Dr Oz: Living With Irritable Bowel Syndrome
How can you tell if that discomfort in your stomach is caused by a simple upset stomach or something more serious known as irritable bowel syndrome? Approximately 40 million people live with the cramping, bloating, constipation, and diarrhea that accompany the condition. Dr Robynne Chutkan explained that when you consider how much of a role your gut plays in your overall health, it’s not too surprising that things can go wrong.
So many people may not know they have irritable bowel syndrome, because they may assume their symptoms are normal and the result of stress. Fortunately, Dr Oz had a quiz for everyone to take, to help determine whether you could be suffering from IBS. You can find the quiz on the next page.
Dr Oz: Could You Have Irritable Bowel Syndrome?
- Have you had abdominal discomfort that has lasted for three or more months?
- Does your pain go away after a bowel movement?
- Has the frequency of your bowel movements changed?
- Has the appearance of your stool changed?
Abdominal discomfort can come and go during those three months and shouldn’t severe enough to warrant a trip to the hospital. Dr Chutkan explained that one of the hallmark signs of IBS is visceral hypersensitivity, which means the hollow organs like the bowel are sensitive to being distended from things like gas or stool, so when they’re empty, you feel better. If you answered yes to the first question as well as yes to at least two out of the other three, you could have IBS. If you experience constipation, you could have IBSC, or if you have diarrhea, you could have IBSD. See your doctor if your symptoms are interfering with your everyday life.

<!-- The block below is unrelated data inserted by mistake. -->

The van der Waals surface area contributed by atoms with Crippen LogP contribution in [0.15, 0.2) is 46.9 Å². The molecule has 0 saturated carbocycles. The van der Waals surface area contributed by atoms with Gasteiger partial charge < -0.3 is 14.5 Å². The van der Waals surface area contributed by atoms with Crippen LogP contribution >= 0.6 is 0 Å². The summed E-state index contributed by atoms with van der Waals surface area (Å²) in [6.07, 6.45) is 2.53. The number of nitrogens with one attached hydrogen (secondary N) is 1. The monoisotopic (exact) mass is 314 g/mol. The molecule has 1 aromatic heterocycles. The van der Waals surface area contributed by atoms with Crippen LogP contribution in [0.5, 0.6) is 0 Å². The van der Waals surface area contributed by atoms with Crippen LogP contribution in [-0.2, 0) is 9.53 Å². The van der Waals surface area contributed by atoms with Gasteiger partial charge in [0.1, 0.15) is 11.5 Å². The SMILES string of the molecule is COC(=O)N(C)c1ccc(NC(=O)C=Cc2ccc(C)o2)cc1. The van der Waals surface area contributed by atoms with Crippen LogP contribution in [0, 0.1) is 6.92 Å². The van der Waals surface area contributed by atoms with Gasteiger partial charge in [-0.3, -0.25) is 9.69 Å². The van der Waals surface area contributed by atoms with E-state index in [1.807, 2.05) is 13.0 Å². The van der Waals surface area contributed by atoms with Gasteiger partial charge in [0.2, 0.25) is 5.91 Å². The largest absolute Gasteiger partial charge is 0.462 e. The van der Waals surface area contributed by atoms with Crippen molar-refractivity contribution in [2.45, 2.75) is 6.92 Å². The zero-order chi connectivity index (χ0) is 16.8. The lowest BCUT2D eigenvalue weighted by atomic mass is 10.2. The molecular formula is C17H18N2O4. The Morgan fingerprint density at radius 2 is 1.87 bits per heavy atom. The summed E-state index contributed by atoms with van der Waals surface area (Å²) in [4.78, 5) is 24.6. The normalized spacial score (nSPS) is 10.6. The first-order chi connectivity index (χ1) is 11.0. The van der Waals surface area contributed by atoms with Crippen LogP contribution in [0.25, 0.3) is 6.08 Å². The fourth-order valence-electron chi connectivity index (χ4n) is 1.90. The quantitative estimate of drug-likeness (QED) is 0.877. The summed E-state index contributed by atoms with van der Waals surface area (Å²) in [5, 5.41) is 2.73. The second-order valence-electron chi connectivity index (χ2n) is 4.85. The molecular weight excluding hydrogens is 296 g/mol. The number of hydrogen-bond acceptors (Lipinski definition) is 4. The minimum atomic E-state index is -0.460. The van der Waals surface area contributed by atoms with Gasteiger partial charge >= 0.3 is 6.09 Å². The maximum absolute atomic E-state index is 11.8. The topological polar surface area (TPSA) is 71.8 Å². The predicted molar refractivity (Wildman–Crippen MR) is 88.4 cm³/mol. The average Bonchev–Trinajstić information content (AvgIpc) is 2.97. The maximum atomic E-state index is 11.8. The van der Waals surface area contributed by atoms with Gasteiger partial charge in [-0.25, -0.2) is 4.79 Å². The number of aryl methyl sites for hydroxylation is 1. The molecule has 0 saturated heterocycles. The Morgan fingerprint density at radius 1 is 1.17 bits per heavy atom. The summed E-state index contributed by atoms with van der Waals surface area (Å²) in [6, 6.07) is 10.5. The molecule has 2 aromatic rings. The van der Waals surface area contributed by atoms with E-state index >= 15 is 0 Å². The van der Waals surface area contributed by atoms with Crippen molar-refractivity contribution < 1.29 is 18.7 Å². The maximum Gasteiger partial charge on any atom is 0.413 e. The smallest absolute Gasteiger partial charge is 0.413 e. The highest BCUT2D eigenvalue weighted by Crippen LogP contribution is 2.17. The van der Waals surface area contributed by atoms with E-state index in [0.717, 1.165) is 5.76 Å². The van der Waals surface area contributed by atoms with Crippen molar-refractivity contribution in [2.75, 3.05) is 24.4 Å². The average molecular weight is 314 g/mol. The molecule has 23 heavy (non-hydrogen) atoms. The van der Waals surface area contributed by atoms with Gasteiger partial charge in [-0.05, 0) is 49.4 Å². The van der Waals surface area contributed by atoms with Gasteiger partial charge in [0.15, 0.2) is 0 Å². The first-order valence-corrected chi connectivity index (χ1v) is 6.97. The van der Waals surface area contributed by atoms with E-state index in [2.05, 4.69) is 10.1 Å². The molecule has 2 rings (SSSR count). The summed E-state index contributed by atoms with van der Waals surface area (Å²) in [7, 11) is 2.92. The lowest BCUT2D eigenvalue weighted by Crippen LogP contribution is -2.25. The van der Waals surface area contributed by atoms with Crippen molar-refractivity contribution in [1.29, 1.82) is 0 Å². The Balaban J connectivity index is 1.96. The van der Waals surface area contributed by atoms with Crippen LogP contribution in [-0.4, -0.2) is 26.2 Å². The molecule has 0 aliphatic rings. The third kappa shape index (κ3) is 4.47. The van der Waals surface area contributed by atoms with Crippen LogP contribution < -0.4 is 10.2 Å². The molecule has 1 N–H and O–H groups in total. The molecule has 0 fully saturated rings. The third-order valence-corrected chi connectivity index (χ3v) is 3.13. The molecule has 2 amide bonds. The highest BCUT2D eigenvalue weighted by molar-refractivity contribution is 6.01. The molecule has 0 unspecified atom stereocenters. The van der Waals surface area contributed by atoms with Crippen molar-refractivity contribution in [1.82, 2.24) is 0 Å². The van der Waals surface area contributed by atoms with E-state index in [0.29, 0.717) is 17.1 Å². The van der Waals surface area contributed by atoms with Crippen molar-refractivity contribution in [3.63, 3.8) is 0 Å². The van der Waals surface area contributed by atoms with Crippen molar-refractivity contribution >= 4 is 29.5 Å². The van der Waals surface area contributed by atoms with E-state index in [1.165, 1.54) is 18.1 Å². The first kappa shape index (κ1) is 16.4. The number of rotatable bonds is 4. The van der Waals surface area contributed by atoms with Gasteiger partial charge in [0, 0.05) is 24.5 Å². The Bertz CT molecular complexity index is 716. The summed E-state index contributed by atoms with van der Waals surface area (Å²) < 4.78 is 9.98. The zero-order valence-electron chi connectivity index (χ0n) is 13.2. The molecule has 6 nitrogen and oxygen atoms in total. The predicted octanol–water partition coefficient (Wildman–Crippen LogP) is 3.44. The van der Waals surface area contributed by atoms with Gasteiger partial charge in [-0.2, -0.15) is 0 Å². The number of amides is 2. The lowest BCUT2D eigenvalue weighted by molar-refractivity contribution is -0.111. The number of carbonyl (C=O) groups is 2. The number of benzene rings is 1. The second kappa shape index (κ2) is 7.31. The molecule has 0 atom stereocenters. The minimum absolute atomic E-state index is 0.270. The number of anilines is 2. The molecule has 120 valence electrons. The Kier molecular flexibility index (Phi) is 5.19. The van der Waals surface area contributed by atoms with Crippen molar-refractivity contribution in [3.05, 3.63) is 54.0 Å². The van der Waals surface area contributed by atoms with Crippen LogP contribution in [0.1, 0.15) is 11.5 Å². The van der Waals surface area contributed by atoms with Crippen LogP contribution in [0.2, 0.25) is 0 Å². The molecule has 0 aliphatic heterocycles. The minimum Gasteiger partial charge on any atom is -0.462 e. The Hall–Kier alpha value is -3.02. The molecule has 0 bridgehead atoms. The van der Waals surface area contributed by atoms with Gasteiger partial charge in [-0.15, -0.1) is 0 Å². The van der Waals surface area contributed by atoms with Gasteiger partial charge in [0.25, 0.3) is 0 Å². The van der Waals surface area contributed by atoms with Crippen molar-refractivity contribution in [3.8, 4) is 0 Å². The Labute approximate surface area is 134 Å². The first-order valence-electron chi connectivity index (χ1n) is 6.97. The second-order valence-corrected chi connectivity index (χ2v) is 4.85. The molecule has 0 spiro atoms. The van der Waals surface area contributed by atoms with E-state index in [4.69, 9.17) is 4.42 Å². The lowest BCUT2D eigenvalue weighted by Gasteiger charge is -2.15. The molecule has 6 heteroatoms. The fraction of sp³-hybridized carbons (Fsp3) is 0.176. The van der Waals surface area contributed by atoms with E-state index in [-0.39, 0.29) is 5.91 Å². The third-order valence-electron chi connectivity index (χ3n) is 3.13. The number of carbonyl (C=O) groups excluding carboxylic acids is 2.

Dr Oz: Brain, Gut Connection
Because the brain and the gut are so connected, your nerves can trigger IBS symptoms. There’s a real nervous system in the gut that can function independently from the brain. There are about 500 million nerve cells embedded in the lining of the gut. Those cells have a lot of functions, including the secretion of 90% of our body’s serotonin, which is a “feel good hormone.”
Dr Oz then took his audience inside the colon via a virtual reality device, explaining that the main function of the colon is to suck the moisture out of your poop and make it a little harder.
Dr Oz: IBS Trigger Foods + Relief
While your nerves can have a lot do with IBS, sometimes it’s the result of eating foods that aren’t properly broken down, either causing us to become constipated, or giving us diarrhea. You first want to eliminate those foods, known as gut obstacles.
If you have IBSC, eliminate processed carbohydrates. Processed carbs have a lot less fiber and nutrients. Try to get rid of white bread, cookies, crackers, and pasta. If you have IBSD, dairy could be a major cause. Try eliminating dairy for two weeks to see if your symptoms improve. Artificial sweeteners should also be avoided, because they are the worst for someone with IBS.
As for what you do want to eat, if you have IBSC, try eating steel cut oats for breakfast. You can cook a big batch of them over the weekend to make it easier to enjoy during the week. Just be cautious and ease into eating more fiber as to not overload your colon. If you have IBSD, you want to thicken your stool with apples for breakfast. Try sauteing apples in coconut oil and cinnamon for a tasty and healthy breakfast.
Dr Oz: Homemade Synbiotics For Gut Health
Finally, turn prebiotics into synbiotics. Synbiotics are the combination of probiotics and prebiotics. Use fibrous vegetables like asparagus, carrots, or onion, then add equal parts vinegar and water with 1 teaspoon of sea salt. Combine it all in a mason jar with a lid then let it sit on the counter for 1-2 days to ferment. They will then last in the fridge for up to a month.